Some people living with EB find that doing things they enjoy, such as listening to music, spending time with others, getting outside, playing games or watching TV provide a useful distraction. Using mindfulness and breathing techniques amongst other wellbeing interventions can also be helpful. The teams at the specialist centres can support you with pain management techniques or a crisis plan for pain management and the resources section contains links to organisations that offer support on pain management techniques. 

Our research strategy strives to achieve cures, manage symptoms and improve quality of life. The current portfolio of research projects includes pre-clinical laboratory work, research into gene and cell therapies and drug re-purposing, as well as projects driving a change in symptom relief for wound healing and cancer therapy. Visit our research section for more information on current projects. 

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One of the most frustrating things for me is the itching. It’s like my whole body is on fire and I have ants crawling all over me. It’s so overwhelming and no one without EB can understand how bad the itch actually is.

Maya (pictured), has recessive dystrophic EB* and is a DEBRA Ambassador

*Visit the 'What is EB?' pages for information on the different EB types.

Pain and itch support: Maya Spencer Berkeley - DEBRA AmbassadorItching (pruritus) is defined as “an unpleasant sensation that provokes scratching.”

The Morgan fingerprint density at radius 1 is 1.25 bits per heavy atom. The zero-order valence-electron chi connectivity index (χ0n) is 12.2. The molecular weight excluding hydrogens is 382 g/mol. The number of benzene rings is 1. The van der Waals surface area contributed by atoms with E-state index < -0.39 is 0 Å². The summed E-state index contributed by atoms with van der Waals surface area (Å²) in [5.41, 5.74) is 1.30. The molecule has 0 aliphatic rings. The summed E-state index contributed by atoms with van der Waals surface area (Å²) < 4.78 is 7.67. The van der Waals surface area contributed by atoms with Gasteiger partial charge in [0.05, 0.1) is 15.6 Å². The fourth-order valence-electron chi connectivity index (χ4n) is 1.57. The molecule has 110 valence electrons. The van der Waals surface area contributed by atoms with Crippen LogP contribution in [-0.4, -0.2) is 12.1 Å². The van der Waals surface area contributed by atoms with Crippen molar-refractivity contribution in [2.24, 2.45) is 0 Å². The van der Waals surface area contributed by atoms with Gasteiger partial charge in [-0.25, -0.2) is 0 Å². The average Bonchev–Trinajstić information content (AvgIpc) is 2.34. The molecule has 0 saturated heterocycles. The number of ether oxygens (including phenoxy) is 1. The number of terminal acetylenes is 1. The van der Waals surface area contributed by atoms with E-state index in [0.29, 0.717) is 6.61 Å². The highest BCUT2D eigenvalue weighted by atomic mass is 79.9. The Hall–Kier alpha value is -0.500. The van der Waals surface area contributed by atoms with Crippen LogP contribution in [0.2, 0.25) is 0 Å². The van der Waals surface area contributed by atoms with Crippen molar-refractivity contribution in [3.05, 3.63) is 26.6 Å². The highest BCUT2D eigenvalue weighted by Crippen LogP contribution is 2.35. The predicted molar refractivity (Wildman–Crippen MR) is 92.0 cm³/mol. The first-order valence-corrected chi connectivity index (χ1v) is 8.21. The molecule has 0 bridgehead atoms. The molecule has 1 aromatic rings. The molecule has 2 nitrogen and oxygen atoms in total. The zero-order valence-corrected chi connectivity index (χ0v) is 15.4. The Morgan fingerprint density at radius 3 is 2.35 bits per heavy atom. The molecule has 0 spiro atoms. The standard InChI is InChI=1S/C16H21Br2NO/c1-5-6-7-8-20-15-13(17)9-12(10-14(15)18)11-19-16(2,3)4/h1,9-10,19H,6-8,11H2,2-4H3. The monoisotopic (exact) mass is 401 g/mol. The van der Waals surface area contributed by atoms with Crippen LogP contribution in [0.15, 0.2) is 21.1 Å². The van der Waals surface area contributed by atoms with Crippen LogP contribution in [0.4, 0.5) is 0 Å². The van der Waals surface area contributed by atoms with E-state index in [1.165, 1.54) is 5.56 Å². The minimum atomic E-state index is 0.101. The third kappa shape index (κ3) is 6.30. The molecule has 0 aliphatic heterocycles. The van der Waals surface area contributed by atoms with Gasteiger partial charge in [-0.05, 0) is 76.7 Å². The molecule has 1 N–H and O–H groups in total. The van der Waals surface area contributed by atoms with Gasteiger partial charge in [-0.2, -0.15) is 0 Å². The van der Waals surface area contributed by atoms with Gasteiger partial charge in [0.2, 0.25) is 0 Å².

With EB, itching can be very painful, and scratching, which can be difficult to resist can cause new skin trauma and lead to the breakdown of wounds that are nearly healed. Scratching can also lead to an inflammatory reaction, which further strengthens the itch sensation.


Some causes of itching are: 

  • healing blisters 
  • dry skin
  • overheating
  • inflammation
  • persistent skin damage due to re-occurrence of blisters in the same area 
  • some opiates/opioids may increase itch
  • sensitivity to products such as laundry detergent, deodorants and other products which come into contact with the skin
  • stress can increase itch - see the resources section below for support in dealing with stress
  • Anaemia can cause itching
  • unknown or a combination of factors.

Good skin care is important in reducing itch. You can find some general advice on the skin and wound care page. Although the urge to scratch can be difficult to resist, some people find patting the area gently with a cool damp cloth provides some relief or taking a cool bath. If severity requires, there are medications available such as topical creams and ointments.

Other helpful tips include ensuring you are hydrated enough, avoiding overheating and being mindful of the products that come into contact with your skin. Relaxation, breathing and mindfulness techniques can provide relief, often in combination with medical and other behavioural treatments. Different solutions work for different people so it's best to discuss your individual needs with your healthcare team.

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> Laboratory Diagnosis booklet - a comprehensive guide to testing & diagnosis for people living with EB on DEBRA International website
> DEBRA Community Support Team - practical, emotional, financial and advocacy to access medical support
> NHS website - general information on EB & diagnosis
> Action on Pain - general support and advice for people affected by chronic pain
> Pain Concern - aim to improve the lives of those with pain and those who care for them
> Meditainment - free meditation for pain relief
> Mind charity - general support for coping with sleep problems


Research references:

*Oral sucrose solution reference

Please note, for professionals working with EB patients, there are a range of guides in the professionals section of the website.